In this study, the intraoral examination of study participants by the two dental surgeons showed that 43.9% of the study participants had tooth discoloration while 33.1% perceived that they had discolored teeth and the reason for the observed differences might be due to the inability of some of the participants to diagnose some types of tooth discoloration such as dental fluorosis or enamel opacities. In addition, the inability of some participants to diagnose tooth discoloration in the posterior region of the oral cavity might also be the reason for the observed differences. Older age group aged 15-19 years in this study had more discolored teeth than younger age group aged 10-14 years, and sex or class of participants had no relationship with the prevalence of tooth discoloration. These findings were also reported by Koleoso et al. in their studies , on intrinsic and extrinsic tooth discoloration in 11-16-year-old Nigerian children. The increase in tooth discoloration among the older age group may be due to longer exposure to the etiological factors of tooth discoloration.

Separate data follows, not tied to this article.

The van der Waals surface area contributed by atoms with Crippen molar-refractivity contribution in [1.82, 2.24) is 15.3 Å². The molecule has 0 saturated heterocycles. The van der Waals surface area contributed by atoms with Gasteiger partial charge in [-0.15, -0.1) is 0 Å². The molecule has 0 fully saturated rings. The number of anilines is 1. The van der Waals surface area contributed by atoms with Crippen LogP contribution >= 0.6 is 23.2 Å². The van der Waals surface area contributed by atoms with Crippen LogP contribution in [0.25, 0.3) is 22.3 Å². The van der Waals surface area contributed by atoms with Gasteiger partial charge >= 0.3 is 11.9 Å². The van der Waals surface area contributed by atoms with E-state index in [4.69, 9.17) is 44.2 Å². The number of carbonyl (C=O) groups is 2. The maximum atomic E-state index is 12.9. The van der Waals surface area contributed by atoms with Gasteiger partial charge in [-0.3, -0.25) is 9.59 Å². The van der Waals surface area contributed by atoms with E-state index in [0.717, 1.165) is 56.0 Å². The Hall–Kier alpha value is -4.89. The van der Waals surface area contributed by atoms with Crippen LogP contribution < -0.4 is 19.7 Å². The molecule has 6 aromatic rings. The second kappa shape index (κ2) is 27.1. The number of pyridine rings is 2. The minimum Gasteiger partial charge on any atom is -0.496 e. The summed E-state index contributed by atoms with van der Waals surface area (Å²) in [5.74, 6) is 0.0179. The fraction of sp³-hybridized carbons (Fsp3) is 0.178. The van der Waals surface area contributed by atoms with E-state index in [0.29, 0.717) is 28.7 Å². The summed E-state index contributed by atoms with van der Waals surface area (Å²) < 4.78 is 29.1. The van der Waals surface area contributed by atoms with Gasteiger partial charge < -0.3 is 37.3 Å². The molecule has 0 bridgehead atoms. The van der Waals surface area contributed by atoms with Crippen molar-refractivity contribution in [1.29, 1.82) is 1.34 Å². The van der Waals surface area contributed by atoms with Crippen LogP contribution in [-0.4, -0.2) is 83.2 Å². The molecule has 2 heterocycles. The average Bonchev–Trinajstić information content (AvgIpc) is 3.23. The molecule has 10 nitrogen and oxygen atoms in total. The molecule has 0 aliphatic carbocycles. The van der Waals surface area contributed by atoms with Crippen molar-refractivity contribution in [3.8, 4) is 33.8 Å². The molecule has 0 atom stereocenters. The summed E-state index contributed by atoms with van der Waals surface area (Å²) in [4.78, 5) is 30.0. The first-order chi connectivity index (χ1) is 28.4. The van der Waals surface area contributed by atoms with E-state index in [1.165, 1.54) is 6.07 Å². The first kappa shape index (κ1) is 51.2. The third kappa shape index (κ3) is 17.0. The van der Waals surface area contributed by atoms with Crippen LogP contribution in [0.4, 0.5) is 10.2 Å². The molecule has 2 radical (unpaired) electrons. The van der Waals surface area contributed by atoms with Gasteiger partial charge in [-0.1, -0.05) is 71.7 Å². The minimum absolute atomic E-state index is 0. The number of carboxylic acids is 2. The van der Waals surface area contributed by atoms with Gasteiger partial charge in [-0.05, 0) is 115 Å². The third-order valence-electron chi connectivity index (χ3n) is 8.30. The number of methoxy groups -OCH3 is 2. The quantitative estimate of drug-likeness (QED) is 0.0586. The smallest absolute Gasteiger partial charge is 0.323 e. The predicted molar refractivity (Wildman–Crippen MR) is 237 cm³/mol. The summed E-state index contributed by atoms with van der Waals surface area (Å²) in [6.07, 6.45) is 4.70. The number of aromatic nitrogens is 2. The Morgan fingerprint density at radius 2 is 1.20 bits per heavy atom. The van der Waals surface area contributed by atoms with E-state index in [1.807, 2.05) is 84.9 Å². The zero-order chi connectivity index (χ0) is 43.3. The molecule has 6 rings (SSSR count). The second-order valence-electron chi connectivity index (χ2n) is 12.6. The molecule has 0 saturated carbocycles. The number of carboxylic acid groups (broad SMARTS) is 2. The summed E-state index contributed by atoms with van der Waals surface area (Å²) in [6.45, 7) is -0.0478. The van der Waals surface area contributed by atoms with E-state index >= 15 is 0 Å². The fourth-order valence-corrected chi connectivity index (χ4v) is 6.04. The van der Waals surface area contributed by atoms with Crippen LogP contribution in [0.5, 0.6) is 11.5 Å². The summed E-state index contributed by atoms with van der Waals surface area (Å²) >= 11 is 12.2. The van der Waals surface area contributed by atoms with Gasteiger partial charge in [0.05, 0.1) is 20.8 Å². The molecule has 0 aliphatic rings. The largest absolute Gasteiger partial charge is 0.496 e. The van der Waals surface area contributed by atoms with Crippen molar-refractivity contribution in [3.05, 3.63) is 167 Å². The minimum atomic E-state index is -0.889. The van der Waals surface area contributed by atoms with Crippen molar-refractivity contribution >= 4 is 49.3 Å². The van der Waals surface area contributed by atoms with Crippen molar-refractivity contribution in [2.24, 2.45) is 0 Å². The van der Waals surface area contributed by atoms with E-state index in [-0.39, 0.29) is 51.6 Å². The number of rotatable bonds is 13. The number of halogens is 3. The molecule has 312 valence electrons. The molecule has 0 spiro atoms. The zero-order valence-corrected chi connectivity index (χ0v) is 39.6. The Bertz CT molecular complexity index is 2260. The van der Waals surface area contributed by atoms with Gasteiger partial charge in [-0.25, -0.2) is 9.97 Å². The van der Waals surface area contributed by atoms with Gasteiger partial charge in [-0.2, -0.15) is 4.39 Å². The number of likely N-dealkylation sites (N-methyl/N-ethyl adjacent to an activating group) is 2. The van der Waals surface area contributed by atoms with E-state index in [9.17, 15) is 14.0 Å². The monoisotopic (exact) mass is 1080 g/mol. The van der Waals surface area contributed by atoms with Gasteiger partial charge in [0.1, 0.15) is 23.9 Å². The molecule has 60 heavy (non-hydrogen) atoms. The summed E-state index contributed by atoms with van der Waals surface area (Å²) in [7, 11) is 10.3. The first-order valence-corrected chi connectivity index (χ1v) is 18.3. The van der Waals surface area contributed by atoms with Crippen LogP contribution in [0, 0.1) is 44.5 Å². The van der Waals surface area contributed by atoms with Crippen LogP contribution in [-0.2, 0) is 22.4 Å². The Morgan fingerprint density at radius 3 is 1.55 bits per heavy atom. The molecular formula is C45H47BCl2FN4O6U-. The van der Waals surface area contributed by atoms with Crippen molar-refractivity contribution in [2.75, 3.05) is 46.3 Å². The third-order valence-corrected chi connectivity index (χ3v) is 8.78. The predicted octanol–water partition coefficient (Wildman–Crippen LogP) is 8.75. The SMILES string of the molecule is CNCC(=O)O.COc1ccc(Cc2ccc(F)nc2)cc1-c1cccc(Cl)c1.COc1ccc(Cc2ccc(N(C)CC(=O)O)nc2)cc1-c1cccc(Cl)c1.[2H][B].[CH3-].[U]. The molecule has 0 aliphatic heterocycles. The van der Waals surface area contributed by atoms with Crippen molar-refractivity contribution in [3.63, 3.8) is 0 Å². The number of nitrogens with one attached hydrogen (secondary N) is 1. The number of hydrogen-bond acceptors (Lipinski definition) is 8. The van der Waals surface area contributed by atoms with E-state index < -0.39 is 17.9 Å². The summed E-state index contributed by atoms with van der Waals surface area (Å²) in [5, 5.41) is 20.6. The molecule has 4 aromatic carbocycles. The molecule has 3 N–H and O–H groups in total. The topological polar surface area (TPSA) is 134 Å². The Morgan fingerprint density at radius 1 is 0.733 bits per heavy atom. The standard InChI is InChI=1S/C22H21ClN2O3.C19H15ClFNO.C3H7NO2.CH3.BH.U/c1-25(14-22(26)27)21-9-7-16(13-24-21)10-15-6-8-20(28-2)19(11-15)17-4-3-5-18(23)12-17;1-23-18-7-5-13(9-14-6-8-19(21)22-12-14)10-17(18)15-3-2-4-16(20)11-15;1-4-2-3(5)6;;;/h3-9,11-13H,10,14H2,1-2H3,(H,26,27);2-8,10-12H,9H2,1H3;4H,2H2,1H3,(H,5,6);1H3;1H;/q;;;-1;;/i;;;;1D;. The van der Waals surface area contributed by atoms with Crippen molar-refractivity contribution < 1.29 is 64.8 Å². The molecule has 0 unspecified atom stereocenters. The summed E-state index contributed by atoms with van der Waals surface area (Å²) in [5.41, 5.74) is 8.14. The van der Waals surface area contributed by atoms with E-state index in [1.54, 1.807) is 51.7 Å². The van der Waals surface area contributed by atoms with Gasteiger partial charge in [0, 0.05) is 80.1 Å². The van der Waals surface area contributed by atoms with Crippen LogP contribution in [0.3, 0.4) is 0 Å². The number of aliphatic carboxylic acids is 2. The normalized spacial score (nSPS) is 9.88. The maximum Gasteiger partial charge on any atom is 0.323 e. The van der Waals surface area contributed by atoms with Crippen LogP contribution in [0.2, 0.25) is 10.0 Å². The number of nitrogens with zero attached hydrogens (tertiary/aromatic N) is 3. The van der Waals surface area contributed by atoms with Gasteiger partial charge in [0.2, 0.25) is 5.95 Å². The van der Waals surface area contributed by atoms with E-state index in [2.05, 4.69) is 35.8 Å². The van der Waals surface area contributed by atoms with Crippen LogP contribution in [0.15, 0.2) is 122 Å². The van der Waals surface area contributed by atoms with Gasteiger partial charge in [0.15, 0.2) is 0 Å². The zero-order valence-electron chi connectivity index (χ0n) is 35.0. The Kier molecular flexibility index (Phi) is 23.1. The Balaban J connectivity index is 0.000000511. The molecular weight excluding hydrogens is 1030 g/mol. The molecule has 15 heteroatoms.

In this study, the majority (81.9%) who perceived that they had discolored teeth did not know that tooth discoloration can be treated probably due to their poor knowledge of oral health care. In Idere, there is no oral health-care facility which contributed to their ignorance of oral health care. Many of the adolescents (80.3%) who perceived that they had discolored teeth sought one form of care and this might be due to the concern they had for their appearance. De Jongh et al.  stated that preoccupation with a defect of appearance emerged as the only body dysmorphic disorder with a significant predictor of undergoing cosmetic dental treatments. They also stated that patients with such preoccupation were nine times more likely to consider tooth whitening. In the present study, among participants who perceived that they had tooth discoloration, those who had anterior or intrinsic tooth discoloration sought care than those who had posterior or extrinsic tooth discoloration, respectively. This is in agreement with the finding in a study that anterior tooth discoloration is one of the most frequent reasons for seeking dental treatment.  This is because it is the part of the dentition that is exposed when someone smiles or talks. A study  stated that satisfaction with tooth color decreased with increased discoloration. This might be the reason why participants with intrinsic tooth discoloration in this study sought care more than those with extrinsic tooth discoloration. This observation might be due to the intense discoloration of intrinsic stains such as tetracycline stain which is reported by Mountouris et al.  to be the most severe anterior tooth discoloration from its increased discoloration.